Impaired loans
  $ -     $ -     $ 16,363     $ 16,363  
Other real estate owned
    -       -       2,155       2,155  
 
              December 31, 2012           
                                 
   
Level I
   
Level II
   
Level III
   
Total
 
                                 
Assets measured on a non-recurring basis:
                               
Impaired loans
  $ -     $ -     $ 17,600     $ 17,600  
Other real estate owned
    -       -       1,846       1,846  
 
The following table presents additional quantitative information about assets measured at fair value on a non-recurring basis and for which the Company uses Level III inputs to determine fair value:
 
  Quantitative Information about Level III Fair Value Measurements  
(unaudited, in thousands)
 
Estimate
   
Valuation
Techniquest
   
Unobservable Input
 
   
March 31, 2013
   
December 31, 2012
         
Impaired loans
  $ 16,363       17,600  
Appraisal of collateral (1)
 
Appraisal adjustments (2)
 
                     
Liquidation expenses (2)
 
Other real estate owned
  $ 2,155       1,846  
Appraisal of collateral (1), (3)
 
 
(1) Fair value is generally determined through independent appraisals of the underlying collateral, which generally include various level 3 inputs which are not identifiable.
(2) Appraisals may be adjusted by management for qualitative factors such as economic conditions and estimated liquidation expenses. The range and weighted average of liquidation expenses and other appraisal adjustments are presented as a percent of the appraisal.
(3) Includes qualitative adjustments by management and estimated liquidation expenses.
 
 
13

 
 
The estimated fair value of the Company’s financial instruments is as follows:
 
   
March 31, 2013
 
   
Carrying
Value
   
Level I
   
Level II
   
Level III
   
Total
Fair Value
 
   
(in thousands)
 
Financial assets:
                             
Cash and cash equivalents
  $ 45,630     $ 45,630     $ -     $ -     $ 45,630  
Investment securities available for sale
    190,687       5       190,682       -       190,687  
Net loans
    399,322       -       -       402,219       402,219  
Bank-owned life insurance
    8,604       8,604       -       -       8,604  
Federal Home Loan Bank stock
    1,627       1,627       -       -       1,627  
Accrued interest receivable
    2,692       2,692       -       -       2,692  
                                         
Financial liabilities:
                                       
Deposits
  $ 591,497     $ 403,337     $ -     $ 190,881     $ 594,218  
Short-term borrowings
    5,240       5,240       -       -       5,240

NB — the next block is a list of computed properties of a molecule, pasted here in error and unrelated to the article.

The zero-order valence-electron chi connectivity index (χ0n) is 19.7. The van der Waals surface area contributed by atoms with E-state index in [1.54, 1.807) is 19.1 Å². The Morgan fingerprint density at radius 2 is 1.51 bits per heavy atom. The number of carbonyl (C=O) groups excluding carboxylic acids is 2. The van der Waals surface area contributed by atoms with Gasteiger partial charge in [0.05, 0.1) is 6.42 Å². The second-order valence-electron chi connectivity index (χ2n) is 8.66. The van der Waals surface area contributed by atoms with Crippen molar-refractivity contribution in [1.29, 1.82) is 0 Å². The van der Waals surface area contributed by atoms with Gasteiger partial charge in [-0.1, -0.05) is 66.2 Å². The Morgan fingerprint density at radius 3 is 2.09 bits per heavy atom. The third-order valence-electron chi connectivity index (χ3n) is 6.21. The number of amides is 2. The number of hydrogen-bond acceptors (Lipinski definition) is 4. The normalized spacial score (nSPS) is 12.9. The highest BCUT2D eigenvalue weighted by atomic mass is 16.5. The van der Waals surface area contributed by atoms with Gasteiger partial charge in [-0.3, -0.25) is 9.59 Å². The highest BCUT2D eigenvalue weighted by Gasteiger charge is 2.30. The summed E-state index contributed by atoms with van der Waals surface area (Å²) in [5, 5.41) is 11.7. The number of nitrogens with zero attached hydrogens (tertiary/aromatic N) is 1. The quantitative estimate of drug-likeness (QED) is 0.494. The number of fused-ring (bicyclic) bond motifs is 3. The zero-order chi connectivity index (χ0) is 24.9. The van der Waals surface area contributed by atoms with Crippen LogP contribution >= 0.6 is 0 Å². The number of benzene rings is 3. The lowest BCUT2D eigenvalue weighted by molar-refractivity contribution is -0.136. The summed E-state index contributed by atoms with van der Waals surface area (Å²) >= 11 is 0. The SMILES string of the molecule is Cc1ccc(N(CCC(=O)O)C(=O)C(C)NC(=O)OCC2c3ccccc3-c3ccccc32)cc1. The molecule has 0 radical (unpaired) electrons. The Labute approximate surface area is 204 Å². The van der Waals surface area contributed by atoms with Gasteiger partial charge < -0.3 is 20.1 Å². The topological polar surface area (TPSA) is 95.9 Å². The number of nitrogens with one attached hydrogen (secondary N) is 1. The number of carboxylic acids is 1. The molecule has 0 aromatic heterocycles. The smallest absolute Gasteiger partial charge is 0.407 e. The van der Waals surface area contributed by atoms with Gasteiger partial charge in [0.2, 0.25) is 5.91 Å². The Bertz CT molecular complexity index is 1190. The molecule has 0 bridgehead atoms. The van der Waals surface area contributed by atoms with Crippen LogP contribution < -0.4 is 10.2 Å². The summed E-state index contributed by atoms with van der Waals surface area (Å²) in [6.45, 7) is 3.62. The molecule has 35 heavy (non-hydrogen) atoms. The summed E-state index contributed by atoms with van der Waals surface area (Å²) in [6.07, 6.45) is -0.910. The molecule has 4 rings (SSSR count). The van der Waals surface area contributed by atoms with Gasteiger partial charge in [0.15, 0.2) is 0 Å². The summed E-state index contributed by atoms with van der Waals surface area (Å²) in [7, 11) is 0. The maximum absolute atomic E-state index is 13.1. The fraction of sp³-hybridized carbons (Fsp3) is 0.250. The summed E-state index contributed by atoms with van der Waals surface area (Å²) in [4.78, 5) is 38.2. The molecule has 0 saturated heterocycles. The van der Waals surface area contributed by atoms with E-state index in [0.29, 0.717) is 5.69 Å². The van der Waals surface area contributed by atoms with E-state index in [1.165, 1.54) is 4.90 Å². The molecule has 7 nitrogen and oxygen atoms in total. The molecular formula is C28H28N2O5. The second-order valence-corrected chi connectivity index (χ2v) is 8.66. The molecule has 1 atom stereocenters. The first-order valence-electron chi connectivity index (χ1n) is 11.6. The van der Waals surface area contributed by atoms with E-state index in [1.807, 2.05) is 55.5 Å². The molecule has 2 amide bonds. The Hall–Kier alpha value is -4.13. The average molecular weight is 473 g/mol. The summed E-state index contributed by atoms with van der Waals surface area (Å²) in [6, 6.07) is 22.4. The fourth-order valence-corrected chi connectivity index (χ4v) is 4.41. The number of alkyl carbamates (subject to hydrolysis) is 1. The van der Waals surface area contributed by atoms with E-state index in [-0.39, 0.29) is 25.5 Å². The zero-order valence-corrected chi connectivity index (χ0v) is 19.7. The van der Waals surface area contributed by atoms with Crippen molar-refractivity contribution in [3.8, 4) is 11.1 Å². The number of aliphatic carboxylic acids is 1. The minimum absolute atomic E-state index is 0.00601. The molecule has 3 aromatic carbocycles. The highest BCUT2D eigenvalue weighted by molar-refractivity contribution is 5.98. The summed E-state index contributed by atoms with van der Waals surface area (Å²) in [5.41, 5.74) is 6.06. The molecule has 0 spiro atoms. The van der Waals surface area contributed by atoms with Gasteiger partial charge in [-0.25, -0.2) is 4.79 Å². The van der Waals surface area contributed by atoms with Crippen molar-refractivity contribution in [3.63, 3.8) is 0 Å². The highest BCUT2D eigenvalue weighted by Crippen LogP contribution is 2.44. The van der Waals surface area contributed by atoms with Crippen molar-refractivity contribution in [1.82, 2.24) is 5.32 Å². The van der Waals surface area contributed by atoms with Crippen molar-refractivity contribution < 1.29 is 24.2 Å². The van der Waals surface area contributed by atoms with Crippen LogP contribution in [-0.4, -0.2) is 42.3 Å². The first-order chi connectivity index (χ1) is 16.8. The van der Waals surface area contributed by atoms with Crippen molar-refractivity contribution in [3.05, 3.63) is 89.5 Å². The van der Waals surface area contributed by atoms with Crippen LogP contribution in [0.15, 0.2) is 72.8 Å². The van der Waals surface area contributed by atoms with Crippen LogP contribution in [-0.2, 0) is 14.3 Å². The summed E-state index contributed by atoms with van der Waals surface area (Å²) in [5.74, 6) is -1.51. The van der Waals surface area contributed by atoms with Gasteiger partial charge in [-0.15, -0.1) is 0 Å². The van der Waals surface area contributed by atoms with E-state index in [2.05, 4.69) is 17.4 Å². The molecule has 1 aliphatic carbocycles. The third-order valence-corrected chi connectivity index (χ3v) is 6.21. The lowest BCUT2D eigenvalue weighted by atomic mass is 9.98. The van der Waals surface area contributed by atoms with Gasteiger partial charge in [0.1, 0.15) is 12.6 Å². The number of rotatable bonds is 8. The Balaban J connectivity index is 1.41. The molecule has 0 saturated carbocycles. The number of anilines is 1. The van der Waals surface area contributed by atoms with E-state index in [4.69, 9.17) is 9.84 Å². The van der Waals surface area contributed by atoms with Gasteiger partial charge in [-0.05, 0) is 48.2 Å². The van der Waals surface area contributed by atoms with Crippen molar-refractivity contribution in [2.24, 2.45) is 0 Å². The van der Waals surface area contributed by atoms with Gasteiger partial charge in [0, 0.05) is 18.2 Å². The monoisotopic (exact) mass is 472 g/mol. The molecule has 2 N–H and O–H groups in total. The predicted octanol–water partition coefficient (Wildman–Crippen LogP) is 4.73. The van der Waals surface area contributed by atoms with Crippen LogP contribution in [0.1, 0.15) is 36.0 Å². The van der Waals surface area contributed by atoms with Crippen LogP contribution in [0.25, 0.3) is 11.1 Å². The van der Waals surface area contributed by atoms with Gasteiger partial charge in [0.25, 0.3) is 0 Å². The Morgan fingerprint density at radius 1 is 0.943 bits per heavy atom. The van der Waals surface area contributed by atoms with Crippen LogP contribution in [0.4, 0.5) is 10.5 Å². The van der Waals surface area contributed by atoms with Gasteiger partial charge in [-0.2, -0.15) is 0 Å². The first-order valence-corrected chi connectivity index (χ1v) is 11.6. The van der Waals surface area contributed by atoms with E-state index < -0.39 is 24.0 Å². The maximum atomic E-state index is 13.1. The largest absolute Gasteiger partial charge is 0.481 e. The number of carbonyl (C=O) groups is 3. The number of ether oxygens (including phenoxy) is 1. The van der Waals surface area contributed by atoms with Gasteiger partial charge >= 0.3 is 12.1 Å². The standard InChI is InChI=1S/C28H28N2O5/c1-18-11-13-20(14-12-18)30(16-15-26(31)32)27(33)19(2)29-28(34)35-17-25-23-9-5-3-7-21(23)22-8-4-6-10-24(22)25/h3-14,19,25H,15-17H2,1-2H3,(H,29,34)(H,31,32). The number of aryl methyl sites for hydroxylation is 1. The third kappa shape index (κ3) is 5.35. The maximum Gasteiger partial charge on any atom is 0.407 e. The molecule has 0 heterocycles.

Other borrowings
    12,779       -       -       13,092       13,092  
Accrued interest payable
    468       468       -       -       468  
 
   
December 31, 2012
 
   
Carrying
Value
   
Level I
   
Level II
   
Level III
   
Total
Fair Value
 
   
(in thousands)
 
Financial assets:
                                       
Cash and cash equivalents
  $ 45,346     $ 45,346     $ -     $ -     $ 45,346  
Investment securities available for sale
    194,472       5       194,467       -       194,472  
Net loans
    400,654       -       -       390,206       390,206  
Bank-owned life insurance
    8,536       8,536       -       -       8,536  
Federal Home Loan Bank stock
    1,887       1,887       -       -       1,887  
Accrued interest receivable
    2,163       2,163       -       -       2,163  
                                         
Financial liabilities:
                                       
Deposits
  $ 593,335     $ 396,582     $ -     $ 196,122     $ 592,704  
Short-term borrowings
    6,538       6,538       -       -       6,538  
Other borrowings
    12,970       -       -       13,337       13,337  
Accrued interest payable
    492       492       -       -       492  

Financial instruments are defined as cash, evidence of ownership interest in an entity, or a contract which creates an obligation or right to receive or deliver cash or another financial instrument from/to a second entity on potentially favorable or unfavorable terms.
 
Fair value is defined as the amount at which a financial instrument could be exchanged in a current transaction between willing parties other than in a forced liquidation sale.  If a quoted market price is available for a financial instrument, the estimated fair value would be calculated based upon the market price per trading unit of the instrument.
 
If no readily available market exists, the fair value estimates for financial instruments should be based upon management’s judgment regarding current economic conditions, interest rate risk, expected cash flows, future estimated losses, and other factors as determined through various option pricing formulas or simulation modeling.  Since many of these assumptions result from judgments made by management based upon estimates which are inherently uncertain, the resulting estimated fair values may not be indicative of the amount realizable in the sale of a particular financial instrument.  In addition, changes in assumptions on which the estimated fair values are based may have a significant impact on the resulting estimated fair values.
 
 
14

 
 
As certain assets such as deferred tax assets and premises and equipment are not considered financial instruments, the estimated fair value of financial instruments would not represent the full value of the Company.
 
The Company employed simulation modeling in determining the estimated fair value of financial instruments for which quoted market prices were not available based upon the following assumptions:
 
Cash and Cash Equivalents, Federal Home Loan Bank Stock, Accrued Interest Receivable, Accrued Interest Payable, and Short-Term Borrowings